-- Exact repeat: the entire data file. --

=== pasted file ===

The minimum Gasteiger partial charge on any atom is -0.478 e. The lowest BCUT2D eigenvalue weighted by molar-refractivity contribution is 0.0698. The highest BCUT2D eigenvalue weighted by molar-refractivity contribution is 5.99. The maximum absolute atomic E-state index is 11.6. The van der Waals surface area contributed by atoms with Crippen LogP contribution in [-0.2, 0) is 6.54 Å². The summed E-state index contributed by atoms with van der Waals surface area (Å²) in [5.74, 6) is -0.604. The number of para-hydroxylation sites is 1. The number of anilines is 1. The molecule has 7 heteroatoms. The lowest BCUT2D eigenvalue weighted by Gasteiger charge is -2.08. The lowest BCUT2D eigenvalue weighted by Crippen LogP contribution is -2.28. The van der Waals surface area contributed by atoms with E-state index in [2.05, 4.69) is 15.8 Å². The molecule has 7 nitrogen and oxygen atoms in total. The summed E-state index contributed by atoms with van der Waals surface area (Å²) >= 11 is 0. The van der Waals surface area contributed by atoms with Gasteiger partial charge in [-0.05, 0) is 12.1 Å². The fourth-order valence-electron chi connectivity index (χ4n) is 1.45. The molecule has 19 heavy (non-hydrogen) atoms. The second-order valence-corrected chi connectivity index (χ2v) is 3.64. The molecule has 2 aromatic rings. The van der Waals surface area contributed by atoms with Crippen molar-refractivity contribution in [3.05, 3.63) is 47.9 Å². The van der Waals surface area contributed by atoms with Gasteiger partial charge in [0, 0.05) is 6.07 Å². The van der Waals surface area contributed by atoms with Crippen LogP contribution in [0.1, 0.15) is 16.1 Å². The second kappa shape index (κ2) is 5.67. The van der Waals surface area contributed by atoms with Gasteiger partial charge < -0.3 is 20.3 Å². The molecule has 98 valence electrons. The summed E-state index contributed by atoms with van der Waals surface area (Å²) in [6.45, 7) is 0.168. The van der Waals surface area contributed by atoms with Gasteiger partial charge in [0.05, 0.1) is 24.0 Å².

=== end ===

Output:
The minimum Gasteiger partial charge on any atom is -0.478 e. The lowest BCUT2D eigenvalue weighted by molar-refractivity contribution is 0.0698. The highest BCUT2D eigenvalue weighted by molar-refractivity contribution is 5.99. The maximum absolute atomic E-state index is 11.6. The van der Waals surface area contributed by atoms with Crippen LogP contribution in [-0.2, 0) is 6.54 Å². The summed E-state index contributed by atoms with van der Waals surface area (Å²) in [5.74, 6) is -0.604. The number of para-hydroxylation sites is 1. The number of anilines is 1. The molecule has 7 heteroatoms. The lowest BCUT2D eigenvalue weighted by Gasteiger charge is -2.08. The lowest BCUT2D eigenvalue weighted by Crippen LogP contribution is -2.28. The van der Waals surface area contributed by atoms with E-state index in [2.05, 4.69) is 15.8 Å². The molecule has 7 nitrogen and oxygen atoms in total. The summed E-state index contributed by atoms with van der Waals surface area (Å²) >= 11 is 0. The van der Waals surface area contributed by atoms with Gasteiger partial charge in [-0.05, 0) is 12.1 Å². The fourth-order valence-electron chi connectivity index (χ4n) is 1.45. The molecule has 19 heavy (non-hydrogen) atoms. The second-order valence-corrected chi connectivity index (χ2v) is 3.64. The molecule has 2 aromatic rings. The van der Waals surface area contributed by atoms with Crippen molar-refractivity contribution in [3.05, 3.63) is 47.9 Å². The van der Waals surface area contributed by atoms with Gasteiger partial charge in [0, 0.05) is 6.07 Å². The van der Waals surface area contributed by atoms with Crippen LogP contribution in [0.1, 0.15) is 16.1 Å². The second kappa shape index (κ2) is 5.67. The van der Waals surface area contributed by atoms with Gasteiger partial charge < -0.3 is 20.3 Å². The molecule has 98 valence electrons. The summed E-state index contributed by atoms with van der Waals surface area (Å²) in [6.45, 7) is 0.168. The van der Waals surface area contributed by atoms with Gasteiger partial charge in [0.05, 0.1) is 24.0 Å².